The issue of a climate crisis seems to be overwhelming, and governments are skeptical and slow to act. Long-running social issues in the region include ongoing security issues, stability issues, mass migration, resource scarcity, and economic dilemmas. Thus climate change is overshadowed by other priorities despite the fact that many of these problems could be a result of an already changing climate. Recent conflicts in the Middle East have pushed climate change down on the agenda of both public opinion and news outlets in most Arab countries. To compound these challenges, many Arab countries share a semi-authoritarian media system. In order to avoid crossing editorial red lines, climate change reporting is mostly copied from international news agencies. Local reporting is sparse, as it may easily touch on sensitive issues concerning inadequate governance. Consequently, climate change has traditionally been covered as foreign news with a focus on international climate change negotiations, with limited relevance for a regional audience.

Road Ahead for Arab Youth

It is easy to despair, but the activism of young people, young Arab citizens and residents in particular, provides hope. The AYCM has groups across the Middle East and North Africa, with most of their activities in Qatar, Bahrain, Jordan, Morocco, and Libya. AYCM Qatar has emerged among the leading NGOs in the field, being active in Qatar and the Arab world.

The Arab Youth Climate Movement has also shown how to get nonprofit youth groups to debate climate action in the Arab world. In the future, we can expect environmental youth mobilization in the Middle East and North Africa to intensify, as ecological challenges increase alongside constrained development choices, increasing population growth, and resource scarcity. Modes of environmental activism will continue to evolve, drawing on the actors, discourses, tactics, and forms of engagement already prevalent in the region.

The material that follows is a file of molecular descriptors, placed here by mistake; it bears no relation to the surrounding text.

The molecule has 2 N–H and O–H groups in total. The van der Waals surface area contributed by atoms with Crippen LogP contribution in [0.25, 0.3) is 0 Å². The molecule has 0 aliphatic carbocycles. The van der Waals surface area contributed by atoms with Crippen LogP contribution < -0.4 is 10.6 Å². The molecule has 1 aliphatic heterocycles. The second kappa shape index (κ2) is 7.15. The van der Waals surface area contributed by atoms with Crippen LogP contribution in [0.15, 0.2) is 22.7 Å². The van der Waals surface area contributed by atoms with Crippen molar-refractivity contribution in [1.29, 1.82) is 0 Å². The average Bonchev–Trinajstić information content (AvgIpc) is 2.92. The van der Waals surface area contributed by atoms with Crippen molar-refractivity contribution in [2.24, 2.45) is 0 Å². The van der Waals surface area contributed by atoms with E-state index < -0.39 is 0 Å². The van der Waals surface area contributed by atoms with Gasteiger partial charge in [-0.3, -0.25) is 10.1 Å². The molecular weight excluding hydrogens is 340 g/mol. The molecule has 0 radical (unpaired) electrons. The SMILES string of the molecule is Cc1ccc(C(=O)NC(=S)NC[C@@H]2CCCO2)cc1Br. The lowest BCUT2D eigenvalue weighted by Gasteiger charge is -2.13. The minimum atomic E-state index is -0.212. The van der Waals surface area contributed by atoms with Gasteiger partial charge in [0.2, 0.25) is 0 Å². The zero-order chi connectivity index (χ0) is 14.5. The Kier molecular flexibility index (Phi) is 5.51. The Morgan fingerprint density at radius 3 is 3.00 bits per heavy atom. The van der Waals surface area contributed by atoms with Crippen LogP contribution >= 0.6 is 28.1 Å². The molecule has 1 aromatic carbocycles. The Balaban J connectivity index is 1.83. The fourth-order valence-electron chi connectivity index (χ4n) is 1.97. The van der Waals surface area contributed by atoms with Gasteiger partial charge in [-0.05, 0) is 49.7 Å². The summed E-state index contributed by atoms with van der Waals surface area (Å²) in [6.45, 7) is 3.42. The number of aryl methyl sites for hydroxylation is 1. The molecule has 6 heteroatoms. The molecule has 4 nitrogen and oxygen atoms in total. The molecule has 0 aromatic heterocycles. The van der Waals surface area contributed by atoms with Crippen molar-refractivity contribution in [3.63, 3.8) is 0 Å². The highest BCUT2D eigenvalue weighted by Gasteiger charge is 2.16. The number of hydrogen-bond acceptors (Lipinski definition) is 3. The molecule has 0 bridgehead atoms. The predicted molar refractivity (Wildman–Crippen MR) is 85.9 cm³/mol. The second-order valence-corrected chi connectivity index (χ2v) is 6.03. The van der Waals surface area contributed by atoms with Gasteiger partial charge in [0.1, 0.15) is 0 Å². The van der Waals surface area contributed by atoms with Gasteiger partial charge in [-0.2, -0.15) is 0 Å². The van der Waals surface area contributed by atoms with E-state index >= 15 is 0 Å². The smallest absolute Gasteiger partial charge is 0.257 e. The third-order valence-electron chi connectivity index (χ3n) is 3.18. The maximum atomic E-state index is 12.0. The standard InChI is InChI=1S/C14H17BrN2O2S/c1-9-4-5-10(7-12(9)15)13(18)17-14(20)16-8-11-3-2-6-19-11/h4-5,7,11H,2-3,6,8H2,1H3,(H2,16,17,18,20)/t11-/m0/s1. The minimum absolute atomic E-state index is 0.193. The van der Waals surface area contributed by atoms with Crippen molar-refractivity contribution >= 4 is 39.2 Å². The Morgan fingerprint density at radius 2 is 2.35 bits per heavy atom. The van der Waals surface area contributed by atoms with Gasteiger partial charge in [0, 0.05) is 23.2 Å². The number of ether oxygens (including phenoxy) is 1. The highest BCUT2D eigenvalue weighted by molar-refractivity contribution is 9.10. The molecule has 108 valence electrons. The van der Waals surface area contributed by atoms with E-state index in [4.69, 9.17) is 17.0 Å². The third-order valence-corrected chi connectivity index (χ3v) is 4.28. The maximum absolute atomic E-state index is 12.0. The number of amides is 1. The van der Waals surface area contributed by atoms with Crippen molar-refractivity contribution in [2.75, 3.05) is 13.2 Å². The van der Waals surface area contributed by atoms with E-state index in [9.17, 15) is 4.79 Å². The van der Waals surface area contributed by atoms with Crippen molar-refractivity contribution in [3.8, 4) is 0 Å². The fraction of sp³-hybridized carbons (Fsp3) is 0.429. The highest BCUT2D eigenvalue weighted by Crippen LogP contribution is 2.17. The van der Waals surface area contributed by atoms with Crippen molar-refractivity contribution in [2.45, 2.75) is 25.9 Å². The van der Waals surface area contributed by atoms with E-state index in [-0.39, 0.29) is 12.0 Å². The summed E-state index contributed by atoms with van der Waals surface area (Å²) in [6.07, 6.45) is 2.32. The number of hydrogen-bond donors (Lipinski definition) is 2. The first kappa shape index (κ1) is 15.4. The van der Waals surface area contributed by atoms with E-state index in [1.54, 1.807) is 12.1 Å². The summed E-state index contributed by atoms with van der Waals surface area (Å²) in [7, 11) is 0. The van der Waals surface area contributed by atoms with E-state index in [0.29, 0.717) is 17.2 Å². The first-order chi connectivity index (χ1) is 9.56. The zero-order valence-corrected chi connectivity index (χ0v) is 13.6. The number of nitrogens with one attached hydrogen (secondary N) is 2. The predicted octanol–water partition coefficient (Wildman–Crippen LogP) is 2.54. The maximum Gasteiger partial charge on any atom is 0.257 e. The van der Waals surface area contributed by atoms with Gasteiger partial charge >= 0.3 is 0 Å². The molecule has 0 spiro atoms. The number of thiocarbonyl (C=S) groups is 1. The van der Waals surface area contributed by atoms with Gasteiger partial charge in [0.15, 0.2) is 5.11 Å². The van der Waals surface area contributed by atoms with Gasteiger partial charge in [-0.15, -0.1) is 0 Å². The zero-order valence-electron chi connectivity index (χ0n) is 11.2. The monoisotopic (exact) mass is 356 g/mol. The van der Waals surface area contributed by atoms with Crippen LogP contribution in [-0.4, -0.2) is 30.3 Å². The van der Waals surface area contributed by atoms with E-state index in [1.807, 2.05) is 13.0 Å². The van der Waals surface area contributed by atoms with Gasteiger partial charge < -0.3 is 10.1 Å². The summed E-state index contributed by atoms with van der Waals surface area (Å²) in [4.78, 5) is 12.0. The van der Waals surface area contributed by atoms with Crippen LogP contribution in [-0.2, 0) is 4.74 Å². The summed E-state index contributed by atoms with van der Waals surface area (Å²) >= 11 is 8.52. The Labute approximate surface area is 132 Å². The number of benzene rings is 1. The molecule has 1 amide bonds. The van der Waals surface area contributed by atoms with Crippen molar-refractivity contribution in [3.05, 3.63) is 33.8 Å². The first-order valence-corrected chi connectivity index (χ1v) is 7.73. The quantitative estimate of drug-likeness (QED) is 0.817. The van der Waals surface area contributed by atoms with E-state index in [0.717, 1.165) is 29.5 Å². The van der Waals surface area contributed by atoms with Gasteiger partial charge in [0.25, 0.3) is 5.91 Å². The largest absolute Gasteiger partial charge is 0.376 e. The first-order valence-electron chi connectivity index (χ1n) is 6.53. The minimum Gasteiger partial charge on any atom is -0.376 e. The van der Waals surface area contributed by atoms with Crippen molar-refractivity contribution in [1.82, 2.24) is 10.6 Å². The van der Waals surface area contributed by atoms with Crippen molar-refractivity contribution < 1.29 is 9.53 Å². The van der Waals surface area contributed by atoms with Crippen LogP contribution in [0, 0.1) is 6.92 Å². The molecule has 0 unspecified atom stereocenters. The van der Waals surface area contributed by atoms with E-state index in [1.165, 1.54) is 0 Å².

The Arab Youth gathered in Qatar in November 2012 to band together to ensure that climate change issues are brought to the mainstream and that the environment is protected and accessible to our future generations. Since then, the scope has evolved to ensure that we’re advocating in protecting the natural and human environment in the Arab world and making a greater call for climate action. Our purpose remains unchanged: to bring young people together to speak for nature and future generations right to enjoy it.

We further endeavor to create a shared vision for a sustained ecological future for the Arab world. Continuing to advocate for behavioral and policy change through sustained grassroots campaigns, policy briefings, and reports will help in developing holistic educational programs to raise awareness about the climate crisis. We will work through green entrepreneurship to engage youth in cocreating solutions to our local environmental problems. Finally, we will keep building local and international partnerships to expand knowledge.

Figure 6 – Arab Youth Climate Movement Qatar calling young people to join the movement for climate action in Doha, Qatar, 2017.

Recently, as Arab Youth Climate Movement Qatar executive director, Neeshad was included on the list of 100 Most Influential People in Climate Policy by Apolitical, representing the only youth from the Arab world to be included in this high-profile list. Those recognized include high-level advocates whose work is indispensable to raising awareness and demanding change. Others are rising stars who are making their mark in local communities and are a driving force behind governmental progress. This represents an important step and recognition moving forward for Arab youth.

Figure 7 – AYCM Qatar participants at the NYC Youth Climate Summit

We have no time to waste in coming together for new ideas and solutions for our climate and environmental crisis, which is why the Arab Youth Climate Movement is bringing young people together to build the most powerful and effective environmental movement the Arab world has ever seen.

We amplify the power of our youth and supporters as a voice for everyone’s right to a healthy and sustainable world. Because we all breathe the same air and share the same land. For more information on AYCM Qatar, visit

For more information on AYCM Qatar, visit

NEESHAD SHAFI is the executive director of Arab Youth Climate Movement Qatar and curator at Global Shapers Doha Hub with World Economic Forum; email: